Alberto Contador is not yellow.
In an interview yesterday with Australia’s Sport&Style Magazine, Lance Armstrong confirmed what we learned in the 2009 Tour de France: Alberto Contador is incredibly tough — mentally. He was never afraid of big, bad Lance.
While admitting to manufacturing conflicts in the past (read Jan Ullrich), Armstrong said his feud with the Spanish climber was real and paid him the ultimate compliment. ”He is strong physically, but he is possibly even stronger mentally. He ain’t easy to disintegrate,” said Armstrong.
You can be sure Plan D for Disintegration was in full effect during the tour. Armstrong is a master of the art of mental warfare. Many journalists predicted Armstrong would mentally wear down Contador. That if he couldn’t crack him in the mountains, he would break him down in the press, the team bus, at the team dinner table.
The constant stress of his forced cohabitation with the Texan would take its toll and somewhere on the mountain roads of France, Alberto would run out of gas, exhausted by Lance’s psychological games — the tweets, the innuendo, the pasta-flinging, short-sheeting his bed.
It never happened. That was the surprise of the 2010 Tour de France. Kid Contador was no kid — he had the legs and the head to beat Armstrong and Schleck. He was yellow alright, top step of the podium, kisses and stuffed lion for the second time. For Armstrong it must have been a shock to discover how many bullets El Pistelero had in the chamber.
Vuelta winner and former Armstrong teammate Roberto Heras once said Armstrong wasn’t physically stronger than any of the top tour riders, he simply believed 100% that he would win. He was on another level mentally. It appears that Alberto Contador, at just 26 years of age, is at that level, too.
Which means that in his quest, at age 38, for an astonishing 8 Tour de France victories, Armstrong is running out of drawing boards. Can’t beat Alberto physically and can’t beat him mentally. An insurmountable problem for every rider except the greatest endurance athlete of our time.
Armstrong assembles his Tour de France think tank and they run the numbers. They look at the power outputs, wattage, time trial splits and the results of the mental stress tests Lance ran on Alberto. Conclusion: Contador cannot be beaten mano-a-mano. But the Texan has beaten a Big C before — there had to be another way.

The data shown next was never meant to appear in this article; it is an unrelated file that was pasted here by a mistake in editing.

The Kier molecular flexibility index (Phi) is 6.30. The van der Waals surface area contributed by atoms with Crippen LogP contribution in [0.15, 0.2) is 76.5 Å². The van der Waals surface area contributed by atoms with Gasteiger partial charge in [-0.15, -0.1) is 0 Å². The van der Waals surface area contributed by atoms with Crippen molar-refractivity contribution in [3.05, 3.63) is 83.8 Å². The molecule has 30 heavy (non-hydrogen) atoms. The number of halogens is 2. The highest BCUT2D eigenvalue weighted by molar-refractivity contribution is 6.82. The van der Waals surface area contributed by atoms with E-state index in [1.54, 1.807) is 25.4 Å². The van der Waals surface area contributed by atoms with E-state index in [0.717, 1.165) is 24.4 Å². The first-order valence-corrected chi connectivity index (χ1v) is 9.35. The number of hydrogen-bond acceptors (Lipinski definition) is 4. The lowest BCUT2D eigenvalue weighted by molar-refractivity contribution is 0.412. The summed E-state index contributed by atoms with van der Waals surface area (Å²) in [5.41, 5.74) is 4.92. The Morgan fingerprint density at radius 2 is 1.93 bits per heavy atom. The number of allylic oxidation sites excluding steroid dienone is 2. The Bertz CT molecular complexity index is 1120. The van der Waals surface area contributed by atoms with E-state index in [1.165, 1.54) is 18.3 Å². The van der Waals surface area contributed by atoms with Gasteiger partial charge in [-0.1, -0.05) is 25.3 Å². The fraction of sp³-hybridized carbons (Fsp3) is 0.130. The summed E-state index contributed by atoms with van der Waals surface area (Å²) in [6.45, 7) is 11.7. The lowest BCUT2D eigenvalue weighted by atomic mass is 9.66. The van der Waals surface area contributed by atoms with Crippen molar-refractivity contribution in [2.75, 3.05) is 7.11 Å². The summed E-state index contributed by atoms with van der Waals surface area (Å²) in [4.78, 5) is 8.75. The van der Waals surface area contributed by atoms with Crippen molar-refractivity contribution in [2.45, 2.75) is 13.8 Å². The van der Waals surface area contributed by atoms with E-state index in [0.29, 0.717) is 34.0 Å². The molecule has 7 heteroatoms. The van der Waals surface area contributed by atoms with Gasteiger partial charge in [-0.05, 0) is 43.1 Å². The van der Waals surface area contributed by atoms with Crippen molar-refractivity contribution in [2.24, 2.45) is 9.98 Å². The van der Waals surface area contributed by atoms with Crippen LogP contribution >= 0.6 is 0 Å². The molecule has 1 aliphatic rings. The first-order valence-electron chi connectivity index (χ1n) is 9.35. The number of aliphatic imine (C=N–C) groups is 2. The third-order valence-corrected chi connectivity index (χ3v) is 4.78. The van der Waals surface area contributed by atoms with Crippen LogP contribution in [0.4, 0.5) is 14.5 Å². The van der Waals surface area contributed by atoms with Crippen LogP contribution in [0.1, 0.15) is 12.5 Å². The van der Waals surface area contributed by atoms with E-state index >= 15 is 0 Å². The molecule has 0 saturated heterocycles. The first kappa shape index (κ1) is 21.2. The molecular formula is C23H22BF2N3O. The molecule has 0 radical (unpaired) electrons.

The brilliance of Lance and why he could run the universe if he was in the mood, is that he accepts the numbers. He immediately moves to the next level: teamo-a-teamo. Armstrong simply turned the equation upside down. New number: nine against one. Yeah, that sounds way better.
In effect, Lance and Radio Shack director Johan Bruyneel decided on a new plan D. If they couldn’t destabilize the Spaniard, they’d destabilize his team. So they gutted Astana’s roster, performing an Astanadectomy that removed the top eleven support riders. This included podium finishers Levi Leipheimer and Andreas Kloden — not to mention the shoe shine guy.
The Kazak bozos behind Astana were furious but the scenario was delicious: Armstrong and company driving the pace on the monster Col de Tourmalet climb and poor Alberto helpless and team-less. Even Contador’s compatriot, climber Haimar Zubeldia had jumped ship for Radio Shack.
It was a ruthless, calculated move from Lance and former Astana director sportif Bruyneel — who had more than a few grudges to settle with Astana over what he claimed was their constant meddling and ingratitude for making Astana the top team in the world.
Referring to Contador, Armstrong once famously tweeted that “there’s no I in team.” A few months later, there was in fact no team left to support the Spaniard in the 2010 Tour de France except doping pariah and wild card Alexander Vinokourov.
That is the tactical plan for Radio Shack for the Tour de France. Isolate Contador in the mountains and attack. The genius of Armstrong is that he’s already isolated him about eight months early. Plan Destabilization done.